Andre Ward wasn’t quite ready to elevate Naoya Inoue to the top spot on his pound-for-pound list Tuesday.

As much as the ESPN analyst tried to avoid overreacting to Inoue’s annihilation of Nonito Donaire, Ward wouldn’t flippantly attribute the Japanese superstar’s success to Donaire’s age, either. Donaire is 39, but Ward considers the 29-year-old Inoue’s impressive performance during his second-round, technical-knockout win more reflective of Inoue’s greatness.

“I gotta think about it,” Ward told his broadcast partner, Bernardo Osuna, toward the end of an ESPN+ stream of Inoue’s second-round stoppage of Donaire from Saitama, Japan. “I mean, he’s already number two at ESPN, but I gotta think about it. I don’t try to make knee-jerk reactions. I gotta look at my list. I gotta process, but he’s going up. How can he not go up?

“People will say, ‘Oh, Nonito’s older.’ Well, he didn’t look old in his last fight. So, you can only judge a fighter based on what they’ve done in their last fight. Nonito was always gonna be dangerous, as long as he’s in a boxing ring and has gloves on. He just didn’t get a chance to get started tonight with this guy.”

In his previous fight, which occurred December 11 in Carson, California, Donaire knocked out fellow Filipino Reymart Gaballo in the fourth round of his first defense of his second reign as WBC bantamweight champion. “The Filipino Flash” knocked out then-undefeated French southpaw Nordine Oubaali in the fourth round six months earlier in Carson to win the WBC 118-pound crown a second time.

On Tuesday night, Inoue (23-0, 20 KOs) first sent Donaire to the canvas when he landed a right hand to the side of Donaire’s head toward the end of the first round. The 29-year-old Inoue couldn’t capitalize on dropping Donaire (42-7, 28 KOs) because the first round ended before the action could resume.

In the second round, however, Inoue hurt Donaire with several shots, until his left hook knocked Donaire down again. Donaire beat referee Michael Griffin’s count a second time, but Griffin stopped their bout at 1:24 of the second round because Donaire didn’t appear fit to continue.

“He started landing big shots very, very early,” Ward said. “Even though he wasn’t throwing the shots hard, that’s the kind of explosiveness that he has. Nonito landed a few shots as well. Inoue said, ‘I got caught with a left hook. And that’s what woke me up.’ But Inoue’s power proved to be too much. Nonito was reacting every time Inoue landed clean, and there was nothing he could do about it. And Nonito is a guy who’s not gonna run or hold or try to get out of the way. He’s going to fight fire with fire, and that is a bad idea when you’re facing ‘The Monster,’ Inoue, because this is what is going to happen. And unfortunately, it happened to a great, great champion tonight.”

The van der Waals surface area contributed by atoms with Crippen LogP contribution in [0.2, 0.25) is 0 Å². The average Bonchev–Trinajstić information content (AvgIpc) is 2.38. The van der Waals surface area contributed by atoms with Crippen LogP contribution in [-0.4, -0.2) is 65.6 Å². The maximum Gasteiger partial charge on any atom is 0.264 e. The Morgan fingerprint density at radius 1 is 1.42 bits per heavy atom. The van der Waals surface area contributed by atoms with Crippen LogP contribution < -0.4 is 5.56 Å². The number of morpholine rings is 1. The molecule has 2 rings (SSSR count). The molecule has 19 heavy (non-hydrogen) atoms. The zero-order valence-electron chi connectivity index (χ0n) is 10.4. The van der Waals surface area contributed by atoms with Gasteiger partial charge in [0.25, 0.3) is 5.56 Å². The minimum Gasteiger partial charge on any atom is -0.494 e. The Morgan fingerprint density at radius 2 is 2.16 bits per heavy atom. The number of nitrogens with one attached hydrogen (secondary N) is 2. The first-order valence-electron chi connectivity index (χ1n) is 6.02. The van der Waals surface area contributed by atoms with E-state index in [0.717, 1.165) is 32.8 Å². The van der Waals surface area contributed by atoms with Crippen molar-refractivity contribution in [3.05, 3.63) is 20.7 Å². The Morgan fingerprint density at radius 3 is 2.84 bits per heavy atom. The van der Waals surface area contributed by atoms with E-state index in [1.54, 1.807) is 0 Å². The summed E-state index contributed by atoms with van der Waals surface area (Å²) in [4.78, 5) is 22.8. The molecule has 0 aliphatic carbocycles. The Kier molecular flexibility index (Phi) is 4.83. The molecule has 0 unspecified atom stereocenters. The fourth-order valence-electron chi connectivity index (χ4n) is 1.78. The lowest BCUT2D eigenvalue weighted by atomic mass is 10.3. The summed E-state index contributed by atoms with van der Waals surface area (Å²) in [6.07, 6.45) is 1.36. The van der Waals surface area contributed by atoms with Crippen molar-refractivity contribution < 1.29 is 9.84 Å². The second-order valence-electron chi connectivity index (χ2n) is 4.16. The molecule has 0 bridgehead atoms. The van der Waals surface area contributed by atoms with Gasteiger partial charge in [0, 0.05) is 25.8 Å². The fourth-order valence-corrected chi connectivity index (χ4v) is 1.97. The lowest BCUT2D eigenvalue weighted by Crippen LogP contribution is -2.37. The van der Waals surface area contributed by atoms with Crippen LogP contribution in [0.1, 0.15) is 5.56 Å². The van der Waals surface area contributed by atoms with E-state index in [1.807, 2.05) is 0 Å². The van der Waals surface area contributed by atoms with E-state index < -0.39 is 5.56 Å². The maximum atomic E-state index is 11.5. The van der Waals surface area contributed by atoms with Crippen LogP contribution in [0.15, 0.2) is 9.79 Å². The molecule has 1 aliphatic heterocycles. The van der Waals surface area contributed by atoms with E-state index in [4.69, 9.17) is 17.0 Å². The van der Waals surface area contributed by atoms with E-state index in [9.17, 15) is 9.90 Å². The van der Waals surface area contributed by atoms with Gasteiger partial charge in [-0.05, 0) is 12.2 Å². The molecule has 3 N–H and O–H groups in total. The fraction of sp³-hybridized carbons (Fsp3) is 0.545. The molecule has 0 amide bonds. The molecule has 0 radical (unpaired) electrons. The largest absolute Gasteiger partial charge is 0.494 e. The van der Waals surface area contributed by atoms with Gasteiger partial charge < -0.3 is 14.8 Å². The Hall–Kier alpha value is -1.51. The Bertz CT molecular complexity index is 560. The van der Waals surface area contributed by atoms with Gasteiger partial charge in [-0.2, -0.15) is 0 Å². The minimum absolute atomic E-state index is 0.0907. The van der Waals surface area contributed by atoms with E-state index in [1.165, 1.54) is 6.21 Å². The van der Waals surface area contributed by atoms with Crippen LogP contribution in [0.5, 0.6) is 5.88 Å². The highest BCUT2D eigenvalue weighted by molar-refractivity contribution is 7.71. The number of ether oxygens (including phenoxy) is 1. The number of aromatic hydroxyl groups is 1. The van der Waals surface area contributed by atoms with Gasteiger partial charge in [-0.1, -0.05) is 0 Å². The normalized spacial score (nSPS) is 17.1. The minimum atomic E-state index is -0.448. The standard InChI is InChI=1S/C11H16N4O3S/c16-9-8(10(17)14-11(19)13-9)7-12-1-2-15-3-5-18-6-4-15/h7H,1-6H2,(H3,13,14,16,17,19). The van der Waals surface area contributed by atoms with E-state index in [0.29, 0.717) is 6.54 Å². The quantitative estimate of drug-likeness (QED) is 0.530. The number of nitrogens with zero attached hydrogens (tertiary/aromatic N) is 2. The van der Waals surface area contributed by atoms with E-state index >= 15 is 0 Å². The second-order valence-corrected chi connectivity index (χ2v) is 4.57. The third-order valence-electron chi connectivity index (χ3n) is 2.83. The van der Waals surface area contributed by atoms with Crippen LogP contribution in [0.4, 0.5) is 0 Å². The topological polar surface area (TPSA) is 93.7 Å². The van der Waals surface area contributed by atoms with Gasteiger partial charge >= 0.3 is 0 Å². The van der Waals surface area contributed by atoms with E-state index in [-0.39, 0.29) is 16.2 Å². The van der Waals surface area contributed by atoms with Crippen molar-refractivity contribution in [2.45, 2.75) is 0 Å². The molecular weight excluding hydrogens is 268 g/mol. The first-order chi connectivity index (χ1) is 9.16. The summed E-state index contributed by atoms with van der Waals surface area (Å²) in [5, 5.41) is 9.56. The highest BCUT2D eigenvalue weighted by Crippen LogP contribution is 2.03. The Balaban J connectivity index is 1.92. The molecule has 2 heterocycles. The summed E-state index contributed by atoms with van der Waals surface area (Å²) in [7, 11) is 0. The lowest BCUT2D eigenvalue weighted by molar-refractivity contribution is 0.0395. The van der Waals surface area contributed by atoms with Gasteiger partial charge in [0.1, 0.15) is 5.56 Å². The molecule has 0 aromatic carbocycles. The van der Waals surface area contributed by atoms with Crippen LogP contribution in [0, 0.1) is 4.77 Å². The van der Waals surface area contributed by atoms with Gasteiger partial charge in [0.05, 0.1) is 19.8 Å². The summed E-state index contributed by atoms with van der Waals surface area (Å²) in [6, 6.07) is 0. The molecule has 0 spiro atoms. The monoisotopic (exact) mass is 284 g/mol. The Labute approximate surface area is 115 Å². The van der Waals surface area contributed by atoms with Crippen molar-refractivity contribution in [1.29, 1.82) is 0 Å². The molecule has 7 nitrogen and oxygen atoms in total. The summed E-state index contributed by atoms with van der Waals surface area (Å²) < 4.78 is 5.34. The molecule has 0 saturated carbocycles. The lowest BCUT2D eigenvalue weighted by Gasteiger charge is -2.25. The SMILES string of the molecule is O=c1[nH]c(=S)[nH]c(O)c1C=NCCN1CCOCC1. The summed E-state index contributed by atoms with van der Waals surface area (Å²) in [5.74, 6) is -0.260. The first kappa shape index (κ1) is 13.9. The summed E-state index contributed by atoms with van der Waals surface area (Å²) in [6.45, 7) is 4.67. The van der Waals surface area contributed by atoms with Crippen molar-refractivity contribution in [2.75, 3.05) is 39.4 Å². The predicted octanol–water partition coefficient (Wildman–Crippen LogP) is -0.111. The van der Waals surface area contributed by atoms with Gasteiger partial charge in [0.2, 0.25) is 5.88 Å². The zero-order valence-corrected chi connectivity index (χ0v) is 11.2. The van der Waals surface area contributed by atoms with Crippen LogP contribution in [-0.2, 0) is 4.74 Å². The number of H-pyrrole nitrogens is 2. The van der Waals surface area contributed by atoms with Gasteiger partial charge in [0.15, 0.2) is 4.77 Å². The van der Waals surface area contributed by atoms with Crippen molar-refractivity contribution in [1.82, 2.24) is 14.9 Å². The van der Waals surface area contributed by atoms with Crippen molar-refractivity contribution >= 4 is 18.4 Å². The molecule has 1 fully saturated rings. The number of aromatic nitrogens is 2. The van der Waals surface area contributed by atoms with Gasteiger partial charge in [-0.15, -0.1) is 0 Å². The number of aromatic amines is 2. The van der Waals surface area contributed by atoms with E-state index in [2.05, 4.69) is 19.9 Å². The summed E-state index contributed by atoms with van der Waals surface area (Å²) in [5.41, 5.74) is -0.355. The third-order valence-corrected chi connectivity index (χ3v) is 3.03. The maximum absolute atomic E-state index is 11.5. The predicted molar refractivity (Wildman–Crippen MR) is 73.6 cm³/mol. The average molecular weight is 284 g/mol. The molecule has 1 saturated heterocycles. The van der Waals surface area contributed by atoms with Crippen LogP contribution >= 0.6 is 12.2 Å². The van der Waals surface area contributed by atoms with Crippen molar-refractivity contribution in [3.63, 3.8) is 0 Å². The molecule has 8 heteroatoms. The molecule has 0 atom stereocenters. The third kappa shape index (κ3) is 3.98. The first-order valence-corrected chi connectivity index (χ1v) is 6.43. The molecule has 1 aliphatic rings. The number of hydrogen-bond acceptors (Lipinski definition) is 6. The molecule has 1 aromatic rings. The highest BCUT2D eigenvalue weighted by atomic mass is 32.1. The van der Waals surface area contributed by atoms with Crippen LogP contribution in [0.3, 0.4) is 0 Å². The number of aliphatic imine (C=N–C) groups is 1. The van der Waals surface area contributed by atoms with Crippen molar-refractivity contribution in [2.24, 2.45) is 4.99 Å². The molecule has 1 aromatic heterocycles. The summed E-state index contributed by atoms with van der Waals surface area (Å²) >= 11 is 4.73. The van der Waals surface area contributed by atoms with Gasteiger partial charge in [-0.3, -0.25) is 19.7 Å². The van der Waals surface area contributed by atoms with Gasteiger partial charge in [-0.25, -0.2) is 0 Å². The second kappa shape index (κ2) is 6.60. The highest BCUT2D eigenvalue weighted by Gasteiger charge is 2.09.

Las Vegas’ Donaire lost by knockout for only the second time in his 21-year, 49-fight professional career. Donaire’s first knockout defeat came against Jamaica’s Nicholas Walters, who stopped Donaire in the sixth round of their WBA featherweight title fight in October 2014.

Donaire experienced a resurgence during his return to the bantamweight division after losing a 12-round unanimous decision to Northern Ireland’s Carl Frampton in their fight for the vacant WBO interim featherweight title in April 2018. His only loss before Tuesday during that stretch was a points defeat to Inoue in their initial meeting, the Boxing Writers Association of America’s “Fight of the Year” for 2019.

“I think he can continue to fight on, Bernardo,” Ward said. “I’m not sure that he should. But I’m gonna support my friend and I’m gonna support this great champion, no matter what he does.”

Keith Idec is a senior writer/columnist for He can be reached on Twitter @Idecboxing.